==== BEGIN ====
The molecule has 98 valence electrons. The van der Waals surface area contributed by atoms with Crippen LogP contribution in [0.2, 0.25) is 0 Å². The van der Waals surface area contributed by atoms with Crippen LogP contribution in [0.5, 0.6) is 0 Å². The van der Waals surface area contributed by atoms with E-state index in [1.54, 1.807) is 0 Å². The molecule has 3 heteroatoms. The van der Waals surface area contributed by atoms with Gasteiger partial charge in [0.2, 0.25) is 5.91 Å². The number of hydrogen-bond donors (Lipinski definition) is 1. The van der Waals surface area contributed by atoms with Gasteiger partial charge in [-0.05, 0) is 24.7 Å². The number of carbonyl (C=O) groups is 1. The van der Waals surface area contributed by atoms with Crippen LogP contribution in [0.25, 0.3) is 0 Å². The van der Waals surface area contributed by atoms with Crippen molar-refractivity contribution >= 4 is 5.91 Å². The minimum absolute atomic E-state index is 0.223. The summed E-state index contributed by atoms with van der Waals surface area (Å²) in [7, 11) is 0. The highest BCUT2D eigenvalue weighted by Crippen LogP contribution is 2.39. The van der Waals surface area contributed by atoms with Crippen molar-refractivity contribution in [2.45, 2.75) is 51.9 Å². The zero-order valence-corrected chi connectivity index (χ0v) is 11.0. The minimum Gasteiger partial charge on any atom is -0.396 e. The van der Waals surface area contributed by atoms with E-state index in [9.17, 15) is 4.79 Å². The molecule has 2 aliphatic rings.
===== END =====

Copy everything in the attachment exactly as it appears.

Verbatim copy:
The molecule has 98 valence electrons. The van der Waals surface area contributed by atoms with Crippen LogP contribution in [0.2, 0.25) is 0 Å². The van der Waals surface area contributed by atoms with Crippen LogP contribution in [0.5, 0.6) is 0 Å². The van der Waals surface area contributed by atoms with E-state index in [1.54, 1.807) is 0 Å². The molecule has 3 heteroatoms. The van der Waals surface area contributed by atoms with Gasteiger partial charge in [0.2, 0.25) is 5.91 Å². The number of hydrogen-bond donors (Lipinski definition) is 1. The van der Waals surface area contributed by atoms with Gasteiger partial charge in [-0.05, 0) is 24.7 Å². The number of carbonyl (C=O) groups is 1. The van der Waals surface area contributed by atoms with Crippen LogP contribution in [0.25, 0.3) is 0 Å². The van der Waals surface area contributed by atoms with Crippen molar-refractivity contribution >= 4 is 5.91 Å². The minimum absolute atomic E-state index is 0.223. The summed E-state index contributed by atoms with van der Waals surface area (Å²) in [7, 11) is 0. The highest BCUT2D eigenvalue weighted by Crippen LogP contribution is 2.39. The van der Waals surface area contributed by atoms with Crippen molar-refractivity contribution in [2.45, 2.75) is 51.9 Å². The zero-order valence-corrected chi connectivity index (χ0v) is 11.0. The minimum Gasteiger partial charge on any atom is -0.396 e. The van der Waals surface area contributed by atoms with E-state index in [9.17, 15) is 4.79 Å². The molecule has 2 aliphatic rings.